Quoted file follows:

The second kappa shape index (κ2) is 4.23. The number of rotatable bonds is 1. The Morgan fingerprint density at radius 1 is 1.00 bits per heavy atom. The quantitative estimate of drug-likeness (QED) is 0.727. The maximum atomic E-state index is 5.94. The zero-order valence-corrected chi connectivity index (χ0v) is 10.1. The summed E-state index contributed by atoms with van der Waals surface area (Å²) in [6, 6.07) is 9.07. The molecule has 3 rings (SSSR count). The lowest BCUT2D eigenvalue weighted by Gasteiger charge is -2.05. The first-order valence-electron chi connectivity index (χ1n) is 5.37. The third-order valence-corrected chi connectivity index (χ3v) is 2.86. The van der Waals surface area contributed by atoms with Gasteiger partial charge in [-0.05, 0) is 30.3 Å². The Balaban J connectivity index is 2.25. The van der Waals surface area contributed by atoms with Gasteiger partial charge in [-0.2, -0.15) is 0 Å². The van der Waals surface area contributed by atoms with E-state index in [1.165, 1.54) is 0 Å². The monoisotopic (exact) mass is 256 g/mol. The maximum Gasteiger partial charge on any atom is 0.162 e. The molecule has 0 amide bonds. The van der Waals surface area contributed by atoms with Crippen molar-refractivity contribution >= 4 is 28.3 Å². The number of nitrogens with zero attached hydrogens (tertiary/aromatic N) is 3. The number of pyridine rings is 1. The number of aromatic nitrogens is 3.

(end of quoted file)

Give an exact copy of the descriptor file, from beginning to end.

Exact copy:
The second kappa shape index (κ2) is 4.23. The number of rotatable bonds is 1. The Morgan fingerprint density at radius 1 is 1.00 bits per heavy atom. The quantitative estimate of drug-likeness (QED) is 0.727. The maximum atomic E-state index is 5.94. The zero-order valence-corrected chi connectivity index (χ0v) is 10.1. The summed E-state index contributed by atoms with van der Waals surface area (Å²) in [6, 6.07) is 9.07. The molecule has 3 rings (SSSR count). The lowest BCUT2D eigenvalue weighted by Gasteiger charge is -2.05. The first-order valence-electron chi connectivity index (χ1n) is 5.37. The third-order valence-corrected chi connectivity index (χ3v) is 2.86. The van der Waals surface area contributed by atoms with Gasteiger partial charge in [-0.05, 0) is 30.3 Å². The Balaban J connectivity index is 2.25. The van der Waals surface area contributed by atoms with Gasteiger partial charge in [-0.2, -0.15) is 0 Å². The van der Waals surface area contributed by atoms with E-state index in [1.165, 1.54) is 0 Å². The monoisotopic (exact) mass is 256 g/mol. The maximum Gasteiger partial charge on any atom is 0.162 e. The molecule has 0 amide bonds. The van der Waals surface area contributed by atoms with Crippen molar-refractivity contribution >= 4 is 28.3 Å². The number of nitrogens with zero attached hydrogens (tertiary/aromatic N) is 3. The number of pyridine rings is 1. The number of aromatic nitrogens is 3.